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Why should any one use/learn Perl 6?

by skooma (Novice)
on Jun 04, 2018 at 13:15 UTC ( #1215821=perlquestion: print w/replies, xml ) Need Help??
skooma has asked for the wisdom of the Perl Monks concerning the following question:

I am a beginner in Perl. I code most of my code using Perl 5. I recently heard about Perl 6. How good it is when compared with Perl 5? Why should I learn to code with Perl 6?

Replies are listed 'Best First'.
Re: Why should any one use/learn Perl 6?
by moritz (Cardinal) on Jun 04, 2018 at 13:44 UTC

    This is a topic that is very subjective, so take my answer with a grain of salt

    Advantages to learning Perl 6 over Perl 5:

    • Often the error messages are better
    • Many concepts are easier to learn (for example much easier OO, fewer edge cases with closures)
    • Much better support for asynchronous and parallel programming
    • Up-to-date books (around 8 books released in the last 18 months or so)

    Advantages to learning Perl 5 over Perl 6:

    • More material online
    • Broader user base
    • More stable, and usually faster by default
    • Broader module base

    Pick your poison :)

Re: Why should any one use/learn Perl 6?
by woolfy (Chaplain) on Jun 04, 2018 at 13:32 UTC
      > This forum is very good to find a lot of resources about Perl 5.

      This forum nevertheless welcomes questions regarding the whole Perl spectrum, including Perl 6 ! =)

      Cheers Rolf
      (addicted to the Perl Programming Language :)
      Wikisyntax for the Monastery

        This forum nevertheless welcomes questions regarding the whole Perl spectrum, including Perl 6 ! =)
        Yes, you're right and I agree with you, but there are unfortunately quite a few monks around here who have very negative knee-jerk reactions to Perl 6.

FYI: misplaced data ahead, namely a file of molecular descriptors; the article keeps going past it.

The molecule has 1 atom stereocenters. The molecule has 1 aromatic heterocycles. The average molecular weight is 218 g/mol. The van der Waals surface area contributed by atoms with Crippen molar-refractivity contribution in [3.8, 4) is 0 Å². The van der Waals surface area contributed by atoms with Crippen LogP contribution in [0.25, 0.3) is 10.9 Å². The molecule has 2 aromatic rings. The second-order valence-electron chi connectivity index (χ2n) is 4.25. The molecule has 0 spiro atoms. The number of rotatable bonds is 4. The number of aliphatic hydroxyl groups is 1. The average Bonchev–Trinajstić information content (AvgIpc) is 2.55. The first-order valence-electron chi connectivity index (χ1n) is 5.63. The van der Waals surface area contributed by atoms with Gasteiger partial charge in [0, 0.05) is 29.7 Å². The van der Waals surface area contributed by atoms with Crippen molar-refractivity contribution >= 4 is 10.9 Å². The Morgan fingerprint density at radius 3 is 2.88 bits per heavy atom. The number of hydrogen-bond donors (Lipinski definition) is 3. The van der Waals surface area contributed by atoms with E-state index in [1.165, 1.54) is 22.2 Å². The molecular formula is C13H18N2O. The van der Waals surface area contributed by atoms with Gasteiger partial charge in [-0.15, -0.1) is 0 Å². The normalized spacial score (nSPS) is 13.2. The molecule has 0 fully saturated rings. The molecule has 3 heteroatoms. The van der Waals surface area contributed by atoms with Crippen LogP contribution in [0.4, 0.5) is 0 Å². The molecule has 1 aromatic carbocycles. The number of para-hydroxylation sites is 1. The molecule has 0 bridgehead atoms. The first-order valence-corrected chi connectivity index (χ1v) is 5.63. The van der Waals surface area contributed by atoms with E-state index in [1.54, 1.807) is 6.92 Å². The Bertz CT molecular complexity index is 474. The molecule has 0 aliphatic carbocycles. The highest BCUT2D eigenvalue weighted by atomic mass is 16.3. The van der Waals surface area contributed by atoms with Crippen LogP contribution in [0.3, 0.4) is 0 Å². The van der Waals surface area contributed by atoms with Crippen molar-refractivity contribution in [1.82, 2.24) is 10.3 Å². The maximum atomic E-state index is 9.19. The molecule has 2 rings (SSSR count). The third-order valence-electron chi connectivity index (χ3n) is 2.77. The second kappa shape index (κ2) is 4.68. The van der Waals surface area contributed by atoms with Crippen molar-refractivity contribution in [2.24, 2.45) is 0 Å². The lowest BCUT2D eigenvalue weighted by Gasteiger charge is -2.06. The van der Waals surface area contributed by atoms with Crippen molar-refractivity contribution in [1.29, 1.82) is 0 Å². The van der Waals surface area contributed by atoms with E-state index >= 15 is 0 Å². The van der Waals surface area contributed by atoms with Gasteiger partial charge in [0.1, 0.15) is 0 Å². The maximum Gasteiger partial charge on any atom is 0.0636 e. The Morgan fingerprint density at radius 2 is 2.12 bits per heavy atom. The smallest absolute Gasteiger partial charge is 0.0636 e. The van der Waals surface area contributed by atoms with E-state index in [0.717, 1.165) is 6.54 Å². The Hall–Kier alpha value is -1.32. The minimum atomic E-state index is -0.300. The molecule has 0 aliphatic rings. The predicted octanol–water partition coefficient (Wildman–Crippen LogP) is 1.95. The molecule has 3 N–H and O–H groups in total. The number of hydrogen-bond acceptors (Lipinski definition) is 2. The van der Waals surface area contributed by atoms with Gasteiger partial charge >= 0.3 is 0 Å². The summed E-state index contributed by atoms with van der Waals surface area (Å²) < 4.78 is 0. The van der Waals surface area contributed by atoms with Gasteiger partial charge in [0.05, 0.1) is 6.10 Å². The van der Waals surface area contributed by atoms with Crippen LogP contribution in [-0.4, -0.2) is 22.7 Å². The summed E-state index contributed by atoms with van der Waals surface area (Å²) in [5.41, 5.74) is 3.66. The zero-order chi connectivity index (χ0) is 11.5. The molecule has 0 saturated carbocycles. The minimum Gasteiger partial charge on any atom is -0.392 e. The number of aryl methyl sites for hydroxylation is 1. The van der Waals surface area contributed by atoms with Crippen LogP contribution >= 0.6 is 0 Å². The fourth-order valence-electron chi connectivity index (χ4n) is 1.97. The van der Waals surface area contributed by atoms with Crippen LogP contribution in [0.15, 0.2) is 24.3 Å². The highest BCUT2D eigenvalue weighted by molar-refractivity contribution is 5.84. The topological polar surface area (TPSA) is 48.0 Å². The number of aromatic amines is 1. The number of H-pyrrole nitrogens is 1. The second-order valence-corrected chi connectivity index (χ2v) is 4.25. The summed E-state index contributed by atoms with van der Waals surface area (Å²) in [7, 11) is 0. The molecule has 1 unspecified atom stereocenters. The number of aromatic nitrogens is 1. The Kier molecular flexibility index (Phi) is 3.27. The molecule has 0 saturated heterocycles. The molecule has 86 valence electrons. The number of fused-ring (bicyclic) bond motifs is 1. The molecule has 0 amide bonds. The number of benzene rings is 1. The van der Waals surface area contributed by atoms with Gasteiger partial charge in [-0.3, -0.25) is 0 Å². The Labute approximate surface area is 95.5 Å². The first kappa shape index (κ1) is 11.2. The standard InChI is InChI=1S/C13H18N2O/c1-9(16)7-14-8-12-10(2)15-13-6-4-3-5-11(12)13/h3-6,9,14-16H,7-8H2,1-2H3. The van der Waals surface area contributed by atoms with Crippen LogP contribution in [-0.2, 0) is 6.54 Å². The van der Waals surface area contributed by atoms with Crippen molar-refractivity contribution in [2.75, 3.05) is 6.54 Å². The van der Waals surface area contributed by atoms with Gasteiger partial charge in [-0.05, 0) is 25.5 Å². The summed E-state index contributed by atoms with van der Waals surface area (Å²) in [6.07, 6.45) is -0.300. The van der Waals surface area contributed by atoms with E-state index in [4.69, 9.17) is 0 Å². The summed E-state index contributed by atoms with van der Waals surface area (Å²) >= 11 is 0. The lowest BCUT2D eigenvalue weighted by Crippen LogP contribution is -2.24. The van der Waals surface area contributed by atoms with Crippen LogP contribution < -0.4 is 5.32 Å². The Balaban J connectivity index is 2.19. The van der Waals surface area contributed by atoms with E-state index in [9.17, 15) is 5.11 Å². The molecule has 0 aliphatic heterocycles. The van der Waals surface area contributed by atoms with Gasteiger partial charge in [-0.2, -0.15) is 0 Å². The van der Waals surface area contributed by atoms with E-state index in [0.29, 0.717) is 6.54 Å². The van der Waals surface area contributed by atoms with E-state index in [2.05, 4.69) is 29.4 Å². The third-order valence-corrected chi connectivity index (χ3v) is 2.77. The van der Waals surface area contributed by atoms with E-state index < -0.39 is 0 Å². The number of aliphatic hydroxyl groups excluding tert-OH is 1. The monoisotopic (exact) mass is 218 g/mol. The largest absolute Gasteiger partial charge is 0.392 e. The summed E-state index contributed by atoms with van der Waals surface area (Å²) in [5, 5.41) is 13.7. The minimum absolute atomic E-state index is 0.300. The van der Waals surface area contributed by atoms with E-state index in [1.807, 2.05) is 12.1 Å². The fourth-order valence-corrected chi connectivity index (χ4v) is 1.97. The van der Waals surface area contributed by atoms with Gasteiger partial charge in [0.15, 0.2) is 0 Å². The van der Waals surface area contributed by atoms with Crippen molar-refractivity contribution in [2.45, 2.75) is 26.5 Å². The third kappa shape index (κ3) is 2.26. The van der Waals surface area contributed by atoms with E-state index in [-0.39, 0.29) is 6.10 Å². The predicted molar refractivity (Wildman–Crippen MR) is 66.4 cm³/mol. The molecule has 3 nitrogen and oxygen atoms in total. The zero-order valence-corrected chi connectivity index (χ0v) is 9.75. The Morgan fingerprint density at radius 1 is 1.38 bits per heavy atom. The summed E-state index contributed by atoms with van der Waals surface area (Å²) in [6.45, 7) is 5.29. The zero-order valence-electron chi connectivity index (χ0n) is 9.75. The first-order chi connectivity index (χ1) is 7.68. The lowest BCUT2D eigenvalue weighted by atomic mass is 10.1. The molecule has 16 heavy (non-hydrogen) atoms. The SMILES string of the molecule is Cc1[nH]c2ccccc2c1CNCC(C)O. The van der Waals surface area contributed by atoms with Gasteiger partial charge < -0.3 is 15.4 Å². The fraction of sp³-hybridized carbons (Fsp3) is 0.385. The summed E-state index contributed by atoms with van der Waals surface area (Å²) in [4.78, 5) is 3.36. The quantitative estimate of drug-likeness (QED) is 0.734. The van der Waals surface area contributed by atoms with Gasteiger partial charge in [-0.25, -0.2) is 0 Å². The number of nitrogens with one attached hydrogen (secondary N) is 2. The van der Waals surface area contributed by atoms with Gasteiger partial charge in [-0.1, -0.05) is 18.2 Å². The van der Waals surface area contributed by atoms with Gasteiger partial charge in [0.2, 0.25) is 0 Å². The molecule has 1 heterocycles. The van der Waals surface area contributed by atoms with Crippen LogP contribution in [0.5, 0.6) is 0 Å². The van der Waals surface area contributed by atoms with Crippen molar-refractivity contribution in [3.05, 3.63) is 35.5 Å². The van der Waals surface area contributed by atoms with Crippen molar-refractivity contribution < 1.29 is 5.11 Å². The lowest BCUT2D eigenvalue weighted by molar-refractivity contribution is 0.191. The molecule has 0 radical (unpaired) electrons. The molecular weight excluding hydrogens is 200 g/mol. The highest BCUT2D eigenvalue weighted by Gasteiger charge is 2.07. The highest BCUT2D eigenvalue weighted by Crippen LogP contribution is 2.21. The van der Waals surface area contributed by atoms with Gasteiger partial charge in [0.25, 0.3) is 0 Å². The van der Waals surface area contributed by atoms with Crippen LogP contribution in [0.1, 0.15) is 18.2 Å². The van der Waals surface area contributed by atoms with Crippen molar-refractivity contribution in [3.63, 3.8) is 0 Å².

Re: Why should any one use/learn Perl 6?
by haj (Pilgrim) on Jun 07, 2018 at 15:17 UTC

    I've been following this discussion for some time... because right now I am about to learn Perl 6. I have been intending to do this for quite a while now, occasionally invigorated by problems which are cumbersome to solve in Perl 5. The main motivations were:

    • The object system: I liked the ideas set out for Perl 6's object system from the beginning. But then, it turned out that it was easier to bolt on many of the ideas onto Perl 5 with Moose than for Perl 6 to come close to maturity. Moose is awesome but somewhat syntactically challenged because it needs to feed its stuff to a Perl 5 parser, so Perl 6 still has a slight edge here.
    • The grammars: Several years ago I had a problem which could be easily formulated as a grammar, but was tedious to do with regexes. Unfortunately, the same several years ago Perl 6 was just too slow to process a 15MB file. I'd expect this to be no longer an issue as of today, but I won't re-implement my Perl 5 program (because I don't have that problem any more, for a start).
    • Parallelism: Doing this right in Perl 5 needs a lot of boilerplate which can go away with the Perl 6 builtin mechanisms.
    On Perl 6 IRC I see a lot of nifty one-liner solutions in Perl 6 for problems which I never had in the past, and probably never will have in the future. I'll simply ignore those, though they add noise to the manuals. So while I am walking through the Perl 6 intro and am typing experimental stuff into an interactive Perl 6 shell, I am also accumulating a list of things I would prefer not to see in productive code. I'll most certainly never use these myself. Here are a few of them:
    • Single quotes and minus signs in variable names.
    • Letters with diacritics in variable names. I'm getting old, my eyesight isn't the best. For my own code, I'll stick to ASCII.
    • Literals like for numbers.
    • Quoting functions with three or more letters. qqw qww qqww. Seriously? The whole quoting manpage looks more than scary for me.
    • Unicode operators which I don't see on my keyboard.
    • ...and maybe more to come.
    Bottom line: I will continue to learn Perl 6, though I'm slightly annoyed by the noise of incredibly clever features which don't contribute much to solving my problems. I expect to see benefits from using Perl 6 in case of complex object setups (the syntax is easier on the eye than Moose can ever achieve), for server software (parallelism, and also the builtin exceptions), event handling (where is the Perl 6 native GUI?) and the like.

      Parallelism: Doing this right in Perl 5 needs a lot of boilerplate ...

      Fake news!

      See MCE and MCE::Shared.

      Consider the following utility script to delete records from a customer account in a global cloud services provider using their API: